Welcome to JP Melville's review, experience, and statement on foreign aid and the international development industry. A conservative faith in family. A love affair riding the riotous tensions between money, personal freedom, the majestic travesty of our specie's ecological footprint, and economic politics. Selected writing of both prose and poetry, anecdotal travel log to rhetorical essay, dating back from the 1980's to the present. Enjoy!

Wednesday, 20 February 2013

Get a Job, Man… Joining the Ranks of Occupy and 99%

Once upon a time, in two far away lands, several young men worked and paid their taxes.  Life was good.  Until one day, along came municipal amalgamation for one and structural adjustment for the others….
Despite my rather mobile life, I continue to consider Elora as home.  A little place in southern Ontario, Canada.  In a community of townships and villages, now collectively called Centre Wellington.  Of course, I haven’t actually lived in Elora for some time.  Not since 1994, give or take a few local migrations and an absence or two.  We first lived there in 1967.  Due to a downturn in our family finances, we moved a few kilometres away and lived a brief time in neighbouring Fergus.  Things turned a bit for the worse, so we then moved to Nichol Township, oddly, just adjacent and even closer to Elora.  My brother’s family and my sister’s still live there.  My mother passed away a while ago.
During that time I mostly worked and lived on a dairy goat farm in Pilkington, a neighbouring township.  I also worked on beef, pig, and horse farms.  A bit of construction.  It wasn’t all work.  Who hadn’t danced or had a few beers in Belwood or Arthur?  What else but a few too many beers on Friday night? And there was a university, just 20 kilometres away in Guelph.  Somehow, over 15 years, I squeeked out a couple of degrees.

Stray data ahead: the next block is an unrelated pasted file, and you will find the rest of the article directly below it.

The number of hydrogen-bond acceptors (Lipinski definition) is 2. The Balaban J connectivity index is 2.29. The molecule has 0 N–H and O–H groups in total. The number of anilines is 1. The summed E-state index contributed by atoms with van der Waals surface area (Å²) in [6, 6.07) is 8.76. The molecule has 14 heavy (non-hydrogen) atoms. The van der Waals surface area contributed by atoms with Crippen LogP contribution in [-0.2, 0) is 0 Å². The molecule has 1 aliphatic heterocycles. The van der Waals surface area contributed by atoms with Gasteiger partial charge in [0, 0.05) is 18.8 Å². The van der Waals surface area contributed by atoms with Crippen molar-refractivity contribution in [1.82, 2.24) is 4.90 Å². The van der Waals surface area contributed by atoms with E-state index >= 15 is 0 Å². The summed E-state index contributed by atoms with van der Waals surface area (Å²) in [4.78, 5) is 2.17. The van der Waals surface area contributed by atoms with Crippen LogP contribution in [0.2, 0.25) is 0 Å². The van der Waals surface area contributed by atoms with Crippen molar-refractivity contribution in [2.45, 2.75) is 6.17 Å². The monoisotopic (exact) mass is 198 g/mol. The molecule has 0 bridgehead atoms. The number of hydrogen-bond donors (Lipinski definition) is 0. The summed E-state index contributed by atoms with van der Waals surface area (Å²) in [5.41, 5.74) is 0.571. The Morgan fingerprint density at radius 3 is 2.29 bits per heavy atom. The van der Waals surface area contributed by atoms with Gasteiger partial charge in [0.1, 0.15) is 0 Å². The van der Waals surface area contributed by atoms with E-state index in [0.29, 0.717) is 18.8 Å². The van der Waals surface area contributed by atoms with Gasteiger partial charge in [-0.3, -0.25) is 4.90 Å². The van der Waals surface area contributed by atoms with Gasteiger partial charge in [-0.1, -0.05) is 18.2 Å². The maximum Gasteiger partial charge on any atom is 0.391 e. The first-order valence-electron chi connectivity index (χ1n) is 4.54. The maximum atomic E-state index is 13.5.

I can proudly say that without Centre Wellington I would not be where I am today.  Working, living, raising a family in Ottawa, the nation’s capitol.  And doing it on well enough on two incomes, short term contracts, no pension, no expectations that the kids will be able to pay their way through university, and a nice hefty quarter million dollar mortgage to boot.  I am fifty.  Economically, somewhere about half the value of my parents when were my age, say in the 1970’s.
But I digress and have not told you about Benjamin or Sebastien or Simon.  Back in Benin, West Africa.  Check it out on a map.  Little place just to the west of Nigeria.  I met the fellows there when I was on a two year contract with a World Bank program in 1995. 
  Yip, there I was, me and my team of three, providing micro-credit loans to women, building small scale infrastructure like corn storage buildings, reconstructing dirt roads, and financing mini agriculture and food processing projects.  The goal?  Strengthening local economy and democratic institutions.  It was fun, building buildings, driving around in four wheel trucks, working with Voodoo sorcerers, watching the moon set over Lac Ahémé.  It was also a bit surreal.  At the same time that Benjamin and Simon and Sebastien and I ran around financing individuals or small, independent and isolated groups or no more than ten people, rooting around in backyards, and spending 80% of our time writing reports, the World Bank was also imposing economic policies on Benin that would greatly undermine its ability to govern itself.  The World Bank called this structural adjustment.